Radiology Imaging + Pathology Flashcards Preview

Y3 Medicine > Radiology Imaging + Pathology > Flashcards

Flashcards in Radiology Imaging + Pathology Deck (58):
1

How can you determine whether a CXR is adequately inspired?

Anterior ends of at least 6 ribs should be visible 

 

2

Name the different mediastinal borders on this image:

  1. Aorta 
  2. Pulmonary artery 
  3. Left auricle 
  4. Left ventricle 
  5. Right atrium 
  6. Trachea 
  7. Hemidiaphragm (right)
  8. Stomach bubble 
  9. Horizontal fissure 

3

What are some potential causes of Lobar Collapse?

Occurs when obstruction of a lobar bronchus 

Causes of bronchial obstruction include tumours, aspirated foodstuffs, mucus impaction 

(lobe supplied by obstructed bronchus no longer ventilation and air is resorbed = loses volume)

4

Identify this pathology:

Left Lower Lobe Collapse

5

Identify this pathology:

 

Left Upper Lobe Collapse 

6

Identify this pathology:

Right Upper Lobe Collapse

7

Identify this pathology:

 

Right Middle Lobe Collapse 

8

Identify this pathology:

Right Lower Lobe Collapse 

9

What type of lobar collapse is visible here?

 

Right Middle & Lower Collapse 

10

What area of the lung is affected by consolidation here?

Right Middle Lobe Consolidation 

  • Increased density in right lower zone
  • Loss of clarity of right heart border but preservation of hemidiaphragm 

11

Identify this pathology:

Left Lower Lobe Consolidation 

  • Increased density in left upper + lower zones 
  • Loss of clarity of left upper medistinum 
  • Volume preserved 
  • Air Bronchograms 

12

What kind of pathology is visible on this CXR?

Right pleural effusion 

13

What pathology is visible on this CXR?

Pneumothorax 

14

What are the 4 main signs of pulmonary oedema on CXR in order of severity/occurence?

  1. Dilatation of upper lobe vessels/cardiomegaly 
  2. Interstitial opacities (Kerley B lines, peribronchovascular cuffing) 
  3. Airspace opacification (filling of alveoli with fluid, severe - batwing)
  4. Pleural effusion 

15

What typical feature of pulmonary oedema is highlighted on this CXR?

Alveolar oedema/ BAT WINGS 

16

Describe the placement of this endotracheal tube:

  • Tube inserted too far
  • Passed into right main bronchus 
  • Signs of early collapse (due to unventilated left lung)

Normal = tip 5cm above carina, width 2/3 tracheal diameter (should not expand trachea)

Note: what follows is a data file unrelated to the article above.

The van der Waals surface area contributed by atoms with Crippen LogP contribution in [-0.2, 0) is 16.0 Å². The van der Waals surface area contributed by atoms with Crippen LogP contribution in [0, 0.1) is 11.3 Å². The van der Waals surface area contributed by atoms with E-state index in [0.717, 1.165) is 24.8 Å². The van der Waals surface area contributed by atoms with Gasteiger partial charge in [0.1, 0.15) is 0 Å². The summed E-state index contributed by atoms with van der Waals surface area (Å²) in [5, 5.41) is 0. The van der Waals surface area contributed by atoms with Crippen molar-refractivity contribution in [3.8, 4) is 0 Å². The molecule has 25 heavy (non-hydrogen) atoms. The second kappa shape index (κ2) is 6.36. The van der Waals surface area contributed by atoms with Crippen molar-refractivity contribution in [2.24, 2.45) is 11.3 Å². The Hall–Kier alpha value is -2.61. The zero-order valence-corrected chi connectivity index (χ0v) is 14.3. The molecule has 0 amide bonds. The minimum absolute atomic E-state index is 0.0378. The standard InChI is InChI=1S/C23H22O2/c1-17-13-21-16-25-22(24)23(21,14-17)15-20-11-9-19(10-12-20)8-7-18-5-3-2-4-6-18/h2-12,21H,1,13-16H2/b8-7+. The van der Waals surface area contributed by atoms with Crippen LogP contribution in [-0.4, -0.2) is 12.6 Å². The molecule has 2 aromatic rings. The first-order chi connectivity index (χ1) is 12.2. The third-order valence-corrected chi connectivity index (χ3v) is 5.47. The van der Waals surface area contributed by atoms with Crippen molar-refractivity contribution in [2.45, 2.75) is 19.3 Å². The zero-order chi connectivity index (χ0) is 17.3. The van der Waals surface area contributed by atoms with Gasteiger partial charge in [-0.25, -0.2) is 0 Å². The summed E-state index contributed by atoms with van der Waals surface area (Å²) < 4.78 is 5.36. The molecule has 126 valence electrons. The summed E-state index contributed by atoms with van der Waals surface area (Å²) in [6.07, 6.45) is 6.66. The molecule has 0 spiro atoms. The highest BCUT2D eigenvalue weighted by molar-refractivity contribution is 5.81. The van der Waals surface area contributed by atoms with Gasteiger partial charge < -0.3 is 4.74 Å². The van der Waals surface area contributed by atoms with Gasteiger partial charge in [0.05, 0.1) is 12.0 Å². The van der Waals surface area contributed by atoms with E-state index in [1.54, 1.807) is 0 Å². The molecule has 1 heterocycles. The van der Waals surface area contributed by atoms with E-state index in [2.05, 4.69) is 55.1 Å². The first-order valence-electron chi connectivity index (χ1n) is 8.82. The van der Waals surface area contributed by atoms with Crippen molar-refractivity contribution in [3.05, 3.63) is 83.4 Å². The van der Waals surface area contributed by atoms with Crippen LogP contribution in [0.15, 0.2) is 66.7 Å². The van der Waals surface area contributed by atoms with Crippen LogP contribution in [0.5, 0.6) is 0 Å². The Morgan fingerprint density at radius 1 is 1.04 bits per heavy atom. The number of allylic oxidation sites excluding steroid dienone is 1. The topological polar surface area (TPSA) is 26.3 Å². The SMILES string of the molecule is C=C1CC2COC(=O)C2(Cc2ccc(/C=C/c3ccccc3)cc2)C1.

17

Describe the placement of this endotracheal tube:

  • Correctly placed 
  • Tip 5cm above carina
  • Width should be roughly 2/3 diameter of trachea (cuff should not expand trachea) 
  • Both lungs are ventilated 

18

Describe the ideal placement of a nasogastric tube?

  • Subdiaphragmatic position in stomach
  • Overlying gastric bubble 
  • Should be at least 10cm beyong gastro-oesophageal junction 

19

Describe the placement of this nasogastric tube:

NG tube misplaced 

Located in right lower lobe bronchus 

High change of infection/complications 

20

The following image shows the pathways of various central venous catheters - where does each line originate from?

Yellow - peripheral central catheter (cephalic, basilic, brachial)

Purple - Right subclavian vein 

Light blue - Right jugular vein 

Dotted blue - Left jugular vein 

21

What point in the heart is highlighted by the red circle in this image?

Cavoatrial Junction 

The tip of a venous catheter should sit at the cavoatrial junction (SVC meets and melds with superior wall of right atrium)

22

What abnormality is visible on this CXR?

Pneumoperitoneum 

(perforation of hollow viscus resulting in gas within peritoneal cavity)

23

What artery is affected in this ischaemic stroke?

Left PCA (posterior cerebral artery)

24

Which artery is affected in this ischaemic stroke?

Right ACA (anterior cerebral artery)

 

25

Which artery is affected in this ischaemic stroke?

Right MCA (middle cerebral artery)

26

What is visible in this CT and at what stage would you expect to see this during the evolution of a stroke?

= Hyperdense segment of a vessel 

Direct visualisation of intravascular thrombus/embolus 

 

Often EARLIEST visible sign on CT 

27

What is visible on this CT and at what point in a stroke evolution would you expect to see this?

  • = Loss of grey-white differentiation, and hypoattenuation of deep nuclei